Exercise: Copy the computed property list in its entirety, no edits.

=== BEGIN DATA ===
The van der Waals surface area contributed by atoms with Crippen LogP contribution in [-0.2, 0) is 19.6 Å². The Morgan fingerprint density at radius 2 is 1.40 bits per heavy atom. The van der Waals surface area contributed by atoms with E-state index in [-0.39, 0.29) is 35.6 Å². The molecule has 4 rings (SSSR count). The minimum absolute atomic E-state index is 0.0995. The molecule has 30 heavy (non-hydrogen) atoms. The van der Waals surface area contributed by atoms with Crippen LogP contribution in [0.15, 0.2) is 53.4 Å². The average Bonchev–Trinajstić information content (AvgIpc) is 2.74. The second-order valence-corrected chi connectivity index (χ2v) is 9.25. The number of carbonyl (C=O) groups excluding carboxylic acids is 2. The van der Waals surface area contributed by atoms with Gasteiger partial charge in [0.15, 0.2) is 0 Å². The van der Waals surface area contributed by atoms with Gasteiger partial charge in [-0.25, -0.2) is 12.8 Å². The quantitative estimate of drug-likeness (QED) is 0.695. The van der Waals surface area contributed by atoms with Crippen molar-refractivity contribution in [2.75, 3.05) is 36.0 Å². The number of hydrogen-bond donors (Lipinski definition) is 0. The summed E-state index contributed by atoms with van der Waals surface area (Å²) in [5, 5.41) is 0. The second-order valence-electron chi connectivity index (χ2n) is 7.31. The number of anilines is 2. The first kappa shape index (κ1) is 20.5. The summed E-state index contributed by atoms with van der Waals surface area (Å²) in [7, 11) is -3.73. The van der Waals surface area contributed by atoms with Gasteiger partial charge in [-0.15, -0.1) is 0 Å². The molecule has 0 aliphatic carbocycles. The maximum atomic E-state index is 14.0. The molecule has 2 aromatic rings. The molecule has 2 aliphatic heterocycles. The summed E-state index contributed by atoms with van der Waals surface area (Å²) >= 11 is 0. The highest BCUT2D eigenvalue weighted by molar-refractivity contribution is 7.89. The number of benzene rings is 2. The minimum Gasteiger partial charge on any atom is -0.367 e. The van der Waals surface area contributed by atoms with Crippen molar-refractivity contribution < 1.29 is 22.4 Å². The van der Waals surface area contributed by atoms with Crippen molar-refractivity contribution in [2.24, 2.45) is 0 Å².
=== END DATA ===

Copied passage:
The van der Waals surface area contributed by atoms with Crippen LogP contribution in [-0.2, 0) is 19.6 Å². The Morgan fingerprint density at radius 2 is 1.40 bits per heavy atom. The van der Waals surface area contributed by atoms with E-state index in [-0.39, 0.29) is 35.6 Å². The molecule has 4 rings (SSSR count). The minimum absolute atomic E-state index is 0.0995. The molecule has 30 heavy (non-hydrogen) atoms. The van der Waals surface area contributed by atoms with Crippen LogP contribution in [0.15, 0.2) is 53.4 Å². The average Bonchev–Trinajstić information content (AvgIpc) is 2.74. The second-order valence-corrected chi connectivity index (χ2v) is 9.25. The number of carbonyl (C=O) groups excluding carboxylic acids is 2. The van der Waals surface area contributed by atoms with Gasteiger partial charge in [0.15, 0.2) is 0 Å². The van der Waals surface area contributed by atoms with Gasteiger partial charge in [-0.25, -0.2) is 12.8 Å². The quantitative estimate of drug-likeness (QED) is 0.695. The van der Waals surface area contributed by atoms with Crippen molar-refractivity contribution in [2.75, 3.05) is 36.0 Å². The number of hydrogen-bond donors (Lipinski definition) is 0. The summed E-state index contributed by atoms with van der Waals surface area (Å²) in [5, 5.41) is 0. The second-order valence-electron chi connectivity index (χ2n) is 7.31. The number of anilines is 2. The first kappa shape index (κ1) is 20.5. The summed E-state index contributed by atoms with van der Waals surface area (Å²) in [7, 11) is -3.73. The van der Waals surface area contributed by atoms with Gasteiger partial charge in [-0.15, -0.1) is 0 Å². The molecule has 0 aliphatic carbocycles. The maximum atomic E-state index is 14.0. The molecule has 2 aromatic rings. The molecule has 2 aliphatic heterocycles. The summed E-state index contributed by atoms with van der Waals surface area (Å²) >= 11 is 0. The highest BCUT2D eigenvalue weighted by molar-refractivity contribution is 7.89. The number of benzene rings is 2. The minimum Gasteiger partial charge on any atom is -0.367 e. The van der Waals surface area contributed by atoms with Crippen molar-refractivity contribution < 1.29 is 22.4 Å². The van der Waals surface area contributed by atoms with Crippen molar-refractivity contribution in [2.24, 2.45) is 0 Å².